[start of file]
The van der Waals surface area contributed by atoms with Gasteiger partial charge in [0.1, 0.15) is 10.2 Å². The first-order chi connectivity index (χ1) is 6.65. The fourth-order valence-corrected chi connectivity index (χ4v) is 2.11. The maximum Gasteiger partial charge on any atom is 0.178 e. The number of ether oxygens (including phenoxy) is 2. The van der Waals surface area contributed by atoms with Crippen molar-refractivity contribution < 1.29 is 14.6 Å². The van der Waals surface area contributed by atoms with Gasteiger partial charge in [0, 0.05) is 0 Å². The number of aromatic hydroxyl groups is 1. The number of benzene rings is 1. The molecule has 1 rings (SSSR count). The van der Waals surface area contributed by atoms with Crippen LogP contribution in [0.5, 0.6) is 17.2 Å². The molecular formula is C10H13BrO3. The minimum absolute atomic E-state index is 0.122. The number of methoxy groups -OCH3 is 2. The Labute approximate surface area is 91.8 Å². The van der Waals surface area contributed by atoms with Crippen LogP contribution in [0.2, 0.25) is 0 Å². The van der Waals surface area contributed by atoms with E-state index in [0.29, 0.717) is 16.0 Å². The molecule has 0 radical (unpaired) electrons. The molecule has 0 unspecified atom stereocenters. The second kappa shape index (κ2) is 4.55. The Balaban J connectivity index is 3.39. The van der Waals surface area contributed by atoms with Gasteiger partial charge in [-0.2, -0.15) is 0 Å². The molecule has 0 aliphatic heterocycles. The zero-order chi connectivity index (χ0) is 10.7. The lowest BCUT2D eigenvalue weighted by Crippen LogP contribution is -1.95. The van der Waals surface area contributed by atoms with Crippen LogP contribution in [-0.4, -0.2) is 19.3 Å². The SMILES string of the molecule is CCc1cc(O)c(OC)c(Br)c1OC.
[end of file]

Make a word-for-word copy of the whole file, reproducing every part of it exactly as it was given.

The van der Waals surface area contributed by atoms with Gasteiger partial charge in [0.1, 0.15) is 10.2 Å². The first-order chi connectivity index (χ1) is 6.65. The fourth-order valence-corrected chi connectivity index (χ4v) is 2.11. The maximum Gasteiger partial charge on any atom is 0.178 e. The number of ether oxygens (including phenoxy) is 2. The van der Waals surface area contributed by atoms with Crippen molar-refractivity contribution < 1.29 is 14.6 Å². The van der Waals surface area contributed by atoms with Gasteiger partial charge in [0, 0.05) is 0 Å². The number of aromatic hydroxyl groups is 1. The number of benzene rings is 1. The molecule has 1 rings (SSSR count). The van der Waals surface area contributed by atoms with Crippen LogP contribution in [0.5, 0.6) is 17.2 Å². The molecular formula is C10H13BrO3. The minimum absolute atomic E-state index is 0.122. The number of methoxy groups -OCH3 is 2. The Labute approximate surface area is 91.8 Å². The van der Waals surface area contributed by atoms with Crippen LogP contribution in [0.2, 0.25) is 0 Å². The van der Waals surface area contributed by atoms with E-state index in [0.29, 0.717) is 16.0 Å². The molecule has 0 radical (unpaired) electrons. The molecule has 0 unspecified atom stereocenters. The second kappa shape index (κ2) is 4.55. The Balaban J connectivity index is 3.39. The van der Waals surface area contributed by atoms with Gasteiger partial charge in [-0.2, -0.15) is 0 Å². The molecule has 0 aliphatic heterocycles. The zero-order chi connectivity index (χ0) is 10.7. The lowest BCUT2D eigenvalue weighted by Crippen LogP contribution is -1.95. The van der Waals surface area contributed by atoms with Crippen LogP contribution in [-0.4, -0.2) is 19.3 Å². The SMILES string of the molecule is CCc1cc(O)c(OC)c(Br)c1OC.